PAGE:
And every vision seems to have some link to the ancient community whose cemetery was unearthed at Windover Pond. Was there really a connection, or were the discount recipients being swayed by leading questions or winks, leers, and other suggestive facial spasms of their interlocutors?
There was only one scientific way to know for sure, and that was to bring in a psychic consultant.
Her name has been lost in the shuffle. Likewise, any description of her appearance or mannerisms. Some say she erased all that evidence from the minds of all who might give her up to the angry ancestors of her mysterious people, but that conjecture is so odd, ill-considered, and unlikely that it might be true, or even SuperTrue®.
Following up on this non-sequitur clue, our researchers have pieced together what might have happened during the psychic’s investigation, given the lack of any parameters of reason.
Her name was, let’s say, Flois. Not her real name, nor anyone’s real name, probably. Using a device of her own devising, this Flois, if indeed that was her name, set up her pullies, refracting balloons, intake samovars, sparkling parabola funnel mirrors of pflignite and squartz, cranked it up to 115 glagoherpses, and let ‘er rip. The complantangenent meter went wiggling off the chart. The direction flomblossism mechanically oblated through the roof, describing a refraction arc of no more than three degrees three micro-metric minutes from the burial ground of the mystery civilization, and from there to the remains of their prune-like shrunken brains, bent on a bias as through a glass darkly directly to the purchasing centers of the shoppers’ pineal glands, thereby stimulating their eyes, ears, nose, and throat, preparing them emotionally, physically, and a couple other ways to hunt for, locate, and purchase, at a substantial reduction in the normal price, whatever the ancient persons, viewing our market economy from their portholes in the ship of dead souls, sailing through the grasmotic effluviasma of … what were we talking about again?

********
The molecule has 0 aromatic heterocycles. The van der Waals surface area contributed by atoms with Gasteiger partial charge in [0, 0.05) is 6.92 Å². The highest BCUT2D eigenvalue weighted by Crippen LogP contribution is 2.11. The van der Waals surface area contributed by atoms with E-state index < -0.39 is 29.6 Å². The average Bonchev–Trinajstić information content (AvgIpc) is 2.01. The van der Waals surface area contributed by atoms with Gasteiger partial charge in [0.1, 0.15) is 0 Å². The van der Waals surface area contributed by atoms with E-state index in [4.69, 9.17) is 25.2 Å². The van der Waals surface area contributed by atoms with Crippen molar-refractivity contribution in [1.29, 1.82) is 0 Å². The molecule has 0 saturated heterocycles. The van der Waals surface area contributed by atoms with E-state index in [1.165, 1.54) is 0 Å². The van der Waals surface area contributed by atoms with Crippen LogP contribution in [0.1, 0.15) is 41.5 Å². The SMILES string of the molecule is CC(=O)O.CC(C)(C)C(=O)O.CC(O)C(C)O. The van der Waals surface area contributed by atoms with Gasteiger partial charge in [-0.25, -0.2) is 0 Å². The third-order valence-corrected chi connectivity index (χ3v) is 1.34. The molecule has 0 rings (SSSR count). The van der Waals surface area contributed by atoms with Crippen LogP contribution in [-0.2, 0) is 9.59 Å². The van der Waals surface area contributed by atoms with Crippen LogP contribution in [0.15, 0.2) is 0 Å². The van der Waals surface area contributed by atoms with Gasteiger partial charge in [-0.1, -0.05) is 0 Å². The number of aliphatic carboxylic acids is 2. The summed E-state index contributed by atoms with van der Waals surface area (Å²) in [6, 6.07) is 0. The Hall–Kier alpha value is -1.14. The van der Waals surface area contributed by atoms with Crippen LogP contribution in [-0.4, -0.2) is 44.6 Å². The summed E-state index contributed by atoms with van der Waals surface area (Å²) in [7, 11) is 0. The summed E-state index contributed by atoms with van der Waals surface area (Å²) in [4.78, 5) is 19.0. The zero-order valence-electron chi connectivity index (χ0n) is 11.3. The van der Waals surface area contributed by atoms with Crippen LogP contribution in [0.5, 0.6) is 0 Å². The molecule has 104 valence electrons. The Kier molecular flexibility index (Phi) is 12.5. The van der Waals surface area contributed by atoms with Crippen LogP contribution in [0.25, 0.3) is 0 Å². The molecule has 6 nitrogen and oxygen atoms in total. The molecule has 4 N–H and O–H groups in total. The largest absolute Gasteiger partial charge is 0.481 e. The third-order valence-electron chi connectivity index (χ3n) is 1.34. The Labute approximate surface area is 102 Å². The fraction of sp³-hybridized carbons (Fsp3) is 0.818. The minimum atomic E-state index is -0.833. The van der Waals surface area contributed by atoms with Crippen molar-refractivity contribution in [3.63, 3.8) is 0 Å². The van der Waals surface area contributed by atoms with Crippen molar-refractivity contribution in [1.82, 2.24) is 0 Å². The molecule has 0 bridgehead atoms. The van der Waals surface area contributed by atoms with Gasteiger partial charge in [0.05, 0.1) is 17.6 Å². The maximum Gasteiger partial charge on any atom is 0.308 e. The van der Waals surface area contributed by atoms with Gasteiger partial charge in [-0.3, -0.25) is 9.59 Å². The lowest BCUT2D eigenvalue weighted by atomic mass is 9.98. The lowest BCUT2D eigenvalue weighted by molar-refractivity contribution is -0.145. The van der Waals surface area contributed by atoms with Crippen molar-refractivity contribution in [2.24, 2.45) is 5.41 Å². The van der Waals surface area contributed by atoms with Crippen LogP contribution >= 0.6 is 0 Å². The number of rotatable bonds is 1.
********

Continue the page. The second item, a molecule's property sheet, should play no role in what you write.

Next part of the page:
Anyway, that proved it to our satisfaction. And when it comes to smart shopping, satisfaction is what it’s all about.
This has been the Moment of Truth. Good day!